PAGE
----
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Abington Art Center is a community center focused on music, drawing, painting, oil, ceramics, metals, sewing, embroidery, pottery, and jewelry classes. It is an outdoor free concert venue, with theater, dance, jazz, and live music on stage. You can buy gifts, crafts, bracelets, necklaces, and rings at the unique holiday fair.

Friends of the Sculpture Park

Sculpture Park Path
Please help us realize this revitalization | Donations are tax deductible

Sculpture Park Revitalization

Located on the grounds of Alverthorpe Manor, our sculpture park is one of many notable features of Abington Art Center. This beautiful 27-acre park is dedicated to the arts, and sees many visitors who come through the trail for nature walks, morning jogs, bird watching, and other recreational activities. 
In addition to recreational use, our sculpture park once housed a vibrant collection of outdoor sculptures, which has since naturally eroded over time. Though it has fallen into disrepair, our park has potential for greatness once again. 

Starting in September 2022, we began our sculpture park revitalization initiative as a means of simultaneously rejuvenating our park and offering opportunities for artists to display artwork on our grounds. Working closely with artists, and with the help of generous donations and support from our surrounding community, our vision is underway!

We look forward to offering space for artists to exhibit work and to giving back to our community through new and exciting public programs and workshops. 

Interested in exhibiting work in our Sculpture Park?
Please consider submitting a proposal today!

Currently on Display


Ravenswood, located off the main pathway in the sculpture park, was painted by local artist Richard Metz in 2023.

A painted tree installation spanning over 50 yards, tells the story of fear, perseverance, and resolution. As the viewer moves along the path they are greeted by a painted dark forest depicted on the trunks of the trees in the park. As the viewer progresses through the forest, the raven looms overhead. This acts as a sign of both dark tidings and renewal. The snake, pointed downward, represents the innerwork each visitor must do in their subconscious. Birds and feathers appear, representing passageways for introspection and the freedom of new perspectives. The simplistic designs of nature and animals inspired by folklore lead the way down the path. Once the viewer reaches the heart of the installation, the artwork challenges them to acknowledge their emotional world in order to progress. Once the end of the path is reached, the artwork becomes brighter and more vibrant. The warmth of suns and the joy of flowers signals the lessons learned along this journey.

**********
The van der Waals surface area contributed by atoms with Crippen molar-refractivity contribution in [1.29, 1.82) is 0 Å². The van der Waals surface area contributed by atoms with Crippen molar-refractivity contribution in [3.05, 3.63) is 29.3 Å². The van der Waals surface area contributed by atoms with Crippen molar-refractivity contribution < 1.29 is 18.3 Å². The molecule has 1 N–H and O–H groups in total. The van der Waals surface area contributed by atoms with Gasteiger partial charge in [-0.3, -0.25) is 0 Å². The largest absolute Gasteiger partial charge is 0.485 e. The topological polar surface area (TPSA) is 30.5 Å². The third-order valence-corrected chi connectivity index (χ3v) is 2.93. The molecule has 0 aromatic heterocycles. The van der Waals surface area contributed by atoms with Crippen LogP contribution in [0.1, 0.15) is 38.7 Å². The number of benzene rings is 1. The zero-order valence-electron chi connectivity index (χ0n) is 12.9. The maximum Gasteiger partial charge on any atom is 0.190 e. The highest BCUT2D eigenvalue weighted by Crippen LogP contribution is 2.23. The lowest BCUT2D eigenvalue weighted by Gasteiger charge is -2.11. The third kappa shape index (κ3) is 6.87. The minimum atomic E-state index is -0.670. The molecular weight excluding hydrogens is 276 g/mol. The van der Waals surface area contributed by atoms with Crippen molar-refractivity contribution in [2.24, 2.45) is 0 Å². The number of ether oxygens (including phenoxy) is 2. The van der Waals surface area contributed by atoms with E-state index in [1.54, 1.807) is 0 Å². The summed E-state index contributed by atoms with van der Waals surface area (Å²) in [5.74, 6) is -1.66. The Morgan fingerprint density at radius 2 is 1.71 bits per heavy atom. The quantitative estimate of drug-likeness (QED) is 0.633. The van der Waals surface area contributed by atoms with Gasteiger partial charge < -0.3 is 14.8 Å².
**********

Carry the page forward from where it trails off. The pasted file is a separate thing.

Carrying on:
The forest offers a space for contemplation and healing with its calming energy, luscious plants, and diversity of life. The transformations of mythology and fairy tales become the stories of the constellations in the nighttime sky. The galaxies sing far away and we feel an all-encompassing connection to nature.

Image of Raven painted on a tree.

AFS Ephemeral Sculpture

Inspired by land artists and using only organic materials mostly found on site at the sculpture park, this sculpture was designed and built by 4th graders at Abington Friends School. During the course of the 2022-2023 school year, students met regularly on site at AAC and worked together to vision and create this ephemeral structure.

Unknown Sculptures

These mysterious sculptures were first discovered on an abandoned farm along ​​Huntingdon Pike. It is unclear what their story was or what purpose they held, but they now sit proudly on display at the entrance of our sculpture park. 

Although these sculptures come to us without information, their poses and stylized forms offer us some clues. One of our donated sculptures resembles a young woman. She sits upright, balancing her upper body weight on her bent leg. Her expression is neutral and her gaze could suggest that she is deep in thought. Our other donated sculpture reads differently from the first. This figure is curled up, hiding their face in the crook of their arm. Their body language could suggest that this figure is uncomfortable or distraught. 

How do you read these sculptures? 

What do you think the artist was trying to convey? 

Who do you think the artist might have been?